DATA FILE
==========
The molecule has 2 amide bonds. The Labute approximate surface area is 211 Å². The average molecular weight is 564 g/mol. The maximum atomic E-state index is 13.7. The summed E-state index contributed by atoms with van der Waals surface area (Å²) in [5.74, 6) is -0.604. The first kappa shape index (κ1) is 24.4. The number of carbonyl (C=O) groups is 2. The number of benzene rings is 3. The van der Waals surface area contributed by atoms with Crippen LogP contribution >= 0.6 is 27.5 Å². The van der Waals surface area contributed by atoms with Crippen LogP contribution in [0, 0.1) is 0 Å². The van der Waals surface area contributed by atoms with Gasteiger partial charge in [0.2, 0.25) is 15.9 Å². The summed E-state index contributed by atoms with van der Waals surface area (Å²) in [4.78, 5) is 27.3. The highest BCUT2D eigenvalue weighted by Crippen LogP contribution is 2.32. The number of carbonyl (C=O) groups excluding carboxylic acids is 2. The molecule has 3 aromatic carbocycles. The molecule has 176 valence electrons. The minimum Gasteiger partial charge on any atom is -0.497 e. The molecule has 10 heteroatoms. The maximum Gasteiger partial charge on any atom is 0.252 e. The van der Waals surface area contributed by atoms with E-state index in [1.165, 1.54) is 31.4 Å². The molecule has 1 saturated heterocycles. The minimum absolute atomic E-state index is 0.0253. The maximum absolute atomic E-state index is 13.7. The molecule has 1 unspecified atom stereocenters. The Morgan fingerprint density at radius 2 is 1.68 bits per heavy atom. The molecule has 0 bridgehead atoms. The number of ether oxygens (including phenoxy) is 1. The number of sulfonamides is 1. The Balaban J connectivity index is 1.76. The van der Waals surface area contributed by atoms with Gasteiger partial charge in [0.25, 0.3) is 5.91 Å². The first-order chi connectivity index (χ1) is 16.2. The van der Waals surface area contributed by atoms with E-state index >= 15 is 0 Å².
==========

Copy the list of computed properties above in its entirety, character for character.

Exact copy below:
The molecule has 2 amide bonds. The Labute approximate surface area is 211 Å². The average molecular weight is 564 g/mol. The maximum atomic E-state index is 13.7. The summed E-state index contributed by atoms with van der Waals surface area (Å²) in [5.74, 6) is -0.604. The first kappa shape index (κ1) is 24.4. The number of carbonyl (C=O) groups is 2. The number of benzene rings is 3. The van der Waals surface area contributed by atoms with Crippen LogP contribution >= 0.6 is 27.5 Å². The van der Waals surface area contributed by atoms with Crippen LogP contribution in [0, 0.1) is 0 Å². The van der Waals surface area contributed by atoms with Gasteiger partial charge in [0.2, 0.25) is 15.9 Å². The summed E-state index contributed by atoms with van der Waals surface area (Å²) in [4.78, 5) is 27.3. The highest BCUT2D eigenvalue weighted by Crippen LogP contribution is 2.32. The number of carbonyl (C=O) groups excluding carboxylic acids is 2. The molecule has 3 aromatic carbocycles. The molecule has 176 valence electrons. The minimum Gasteiger partial charge on any atom is -0.497 e. The molecule has 10 heteroatoms. The maximum Gasteiger partial charge on any atom is 0.252 e. The van der Waals surface area contributed by atoms with E-state index in [1.165, 1.54) is 31.4 Å². The molecule has 1 saturated heterocycles. The minimum absolute atomic E-state index is 0.0253. The maximum absolute atomic E-state index is 13.7. The molecule has 1 unspecified atom stereocenters. The Morgan fingerprint density at radius 2 is 1.68 bits per heavy atom. The molecule has 0 bridgehead atoms. The number of ether oxygens (including phenoxy) is 1. The number of sulfonamides is 1. The Balaban J connectivity index is 1.76. The van der Waals surface area contributed by atoms with Gasteiger partial charge in [0.25, 0.3) is 5.91 Å². The first-order chi connectivity index (χ1) is 16.2. The van der Waals surface area contributed by atoms with E-state index >= 15 is 0 Å².